thoughts of a deviant
 
  entry created: Sunday 28 June 2009, 6:46am (NZ time)
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Location:  Poole, England
Local time:  Saturday, 7:46pm
Music:  Trance, of course

I was almost ready to throw in the towel, to call it quits and maybe return to NZ in search of another job. After two and a half months of looking for work I was finding it difficult to maintain a positive outlook, when others had already given up and gone home. So much talk about the credit crunch, the reduction in luxury spending (ie. the superyacht industry), crews taking pay cuts or being made redundant... it was all painting a fairly bleak outlook for my job prospects. And then, in the 11th hour, I got a job. And not a rubbish "I'll-take-what-I-can-get-coz-I'm-now-desperate" job, but a great one. First Mate (second-in-command) on a brand new 34m superyacht, to be based year-round in France (and just down the road from where I've been living up till now). Thus I can most-likely still play the weekly music gigs I've been doing (when we're not away on a trip), and still even go to my same gym. Good money (tax-free, so I don't have to pay 'the man' any of my hard-earned Euros), great crew (six in total), and an amazing top-of-the-line yacht with all the toys and latest and greatest technology. Stoked!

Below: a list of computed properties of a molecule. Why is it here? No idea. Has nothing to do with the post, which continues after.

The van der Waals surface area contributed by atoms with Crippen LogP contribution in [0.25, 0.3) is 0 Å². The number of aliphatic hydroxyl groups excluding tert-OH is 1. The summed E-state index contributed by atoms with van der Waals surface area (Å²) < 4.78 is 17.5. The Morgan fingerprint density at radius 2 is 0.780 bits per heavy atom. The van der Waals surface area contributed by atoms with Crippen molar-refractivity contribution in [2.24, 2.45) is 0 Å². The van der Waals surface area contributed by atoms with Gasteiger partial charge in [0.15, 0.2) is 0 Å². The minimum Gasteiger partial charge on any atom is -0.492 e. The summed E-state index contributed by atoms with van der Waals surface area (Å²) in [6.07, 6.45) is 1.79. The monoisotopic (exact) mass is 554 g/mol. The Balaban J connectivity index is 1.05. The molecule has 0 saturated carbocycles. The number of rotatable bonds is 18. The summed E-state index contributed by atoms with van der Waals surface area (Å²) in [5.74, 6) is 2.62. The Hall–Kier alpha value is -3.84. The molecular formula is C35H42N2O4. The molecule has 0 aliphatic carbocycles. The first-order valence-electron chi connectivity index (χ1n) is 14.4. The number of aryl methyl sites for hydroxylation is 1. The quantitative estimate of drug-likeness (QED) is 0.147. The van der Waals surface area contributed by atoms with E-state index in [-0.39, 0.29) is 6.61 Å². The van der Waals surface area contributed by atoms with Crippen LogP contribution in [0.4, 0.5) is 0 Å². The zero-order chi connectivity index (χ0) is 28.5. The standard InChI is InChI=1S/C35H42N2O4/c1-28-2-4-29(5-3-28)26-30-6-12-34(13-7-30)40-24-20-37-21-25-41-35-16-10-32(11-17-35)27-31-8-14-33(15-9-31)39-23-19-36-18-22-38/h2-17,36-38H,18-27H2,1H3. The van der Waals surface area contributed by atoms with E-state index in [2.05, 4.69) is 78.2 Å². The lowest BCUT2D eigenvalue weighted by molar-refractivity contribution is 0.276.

I'm now in Poole (pop. 140,000), on the south coast of England, staying with the crew in a nice water-side apartment (luxurious when compared to my previous place in France). The boat is in its finishing stages in the boat yard, and we should hopefully be moving aboard in the next few days, and leaving for France soon after. You can see what she looks like here (not our boat, but the same model). I've been ordering various supplies for the boat (cleaning products, lines, flags, anchors - all sorts of stuff), working through ever-expanding to-do lists, and trying to be the Captain's right-hand-man.

My crew of six is made up of two Brits, two Swedes, and two Kiwis. All a good bunch, which is important when you have to work and live and eat and even sleep with them (no, get your mind out of the gutter - it's always two to a cabin on superyachts). The Kiwi chef used to live in Buckingham Palace and cook for the Queen. So the food's not too bad on-board.

In other news, about a month ago I was given the opportunity to play at an awards dinner during the Monaco Grand Prix. I provided percussion and backing vocals for one of the headline acts, Australian Mat Dadian (who became a good friend). The other headliner was Kymani Marley - Bob Marley's son, with three albums to his name. He was performing as an acoustic two-piece with his band's guitarist. Since they didn't have any percussion, they asked me to step in and lay down some beats, for which they were really grateful afterwards. It was a special moment for me, playing No Woman No Cry and a few other classics with the son of a legend. He even sounded like Bob.

Next week is a big week. We all move into our new floating home, and set sail on the almost-4000km 10-day journey to the sunny Mediterranean. I'll speak to you then.